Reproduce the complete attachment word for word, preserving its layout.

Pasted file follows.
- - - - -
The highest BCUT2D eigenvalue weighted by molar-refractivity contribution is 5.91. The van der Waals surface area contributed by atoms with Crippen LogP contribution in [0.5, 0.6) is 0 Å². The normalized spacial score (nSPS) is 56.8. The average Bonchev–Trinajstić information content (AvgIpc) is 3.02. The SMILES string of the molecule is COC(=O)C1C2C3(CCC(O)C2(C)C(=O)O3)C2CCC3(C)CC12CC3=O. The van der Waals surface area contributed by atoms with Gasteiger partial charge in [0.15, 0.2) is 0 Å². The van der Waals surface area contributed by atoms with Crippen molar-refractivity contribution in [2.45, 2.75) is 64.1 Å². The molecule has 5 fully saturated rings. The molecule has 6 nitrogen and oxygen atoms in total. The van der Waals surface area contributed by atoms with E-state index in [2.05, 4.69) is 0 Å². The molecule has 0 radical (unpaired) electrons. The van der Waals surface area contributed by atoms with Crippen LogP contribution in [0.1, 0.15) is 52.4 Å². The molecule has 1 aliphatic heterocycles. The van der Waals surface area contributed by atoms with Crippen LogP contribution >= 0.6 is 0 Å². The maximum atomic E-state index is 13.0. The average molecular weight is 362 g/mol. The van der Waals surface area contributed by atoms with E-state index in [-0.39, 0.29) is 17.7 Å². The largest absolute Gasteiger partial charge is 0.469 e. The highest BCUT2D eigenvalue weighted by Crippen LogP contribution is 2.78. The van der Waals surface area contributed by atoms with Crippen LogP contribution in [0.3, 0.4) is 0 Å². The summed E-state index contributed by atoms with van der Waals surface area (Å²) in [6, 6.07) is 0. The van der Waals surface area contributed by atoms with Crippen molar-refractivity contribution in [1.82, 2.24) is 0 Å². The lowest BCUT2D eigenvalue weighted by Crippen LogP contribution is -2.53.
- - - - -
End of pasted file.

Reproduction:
The highest BCUT2D eigenvalue weighted by molar-refractivity contribution is 5.91. The van der Waals surface area contributed by atoms with Crippen LogP contribution in [0.5, 0.6) is 0 Å². The normalized spacial score (nSPS) is 56.8. The average Bonchev–Trinajstić information content (AvgIpc) is 3.02. The SMILES string of the molecule is COC(=O)C1C2C3(CCC(O)C2(C)C(=O)O3)C2CCC3(C)CC12CC3=O. The van der Waals surface area contributed by atoms with Gasteiger partial charge in [0.15, 0.2) is 0 Å². The van der Waals surface area contributed by atoms with Crippen molar-refractivity contribution in [2.45, 2.75) is 64.1 Å². The molecule has 5 fully saturated rings. The molecule has 6 nitrogen and oxygen atoms in total. The van der Waals surface area contributed by atoms with E-state index in [2.05, 4.69) is 0 Å². The molecule has 0 radical (unpaired) electrons. The van der Waals surface area contributed by atoms with Crippen LogP contribution in [0.1, 0.15) is 52.4 Å². The molecule has 1 aliphatic heterocycles. The van der Waals surface area contributed by atoms with Crippen LogP contribution >= 0.6 is 0 Å². The maximum atomic E-state index is 13.0. The average molecular weight is 362 g/mol. The van der Waals surface area contributed by atoms with E-state index in [-0.39, 0.29) is 17.7 Å². The largest absolute Gasteiger partial charge is 0.469 e. The highest BCUT2D eigenvalue weighted by Crippen LogP contribution is 2.78. The van der Waals surface area contributed by atoms with Crippen LogP contribution in [0.3, 0.4) is 0 Å². The summed E-state index contributed by atoms with van der Waals surface area (Å²) in [6, 6.07) is 0. The van der Waals surface area contributed by atoms with Crippen molar-refractivity contribution in [1.82, 2.24) is 0 Å². The lowest BCUT2D eigenvalue weighted by Crippen LogP contribution is -2.53.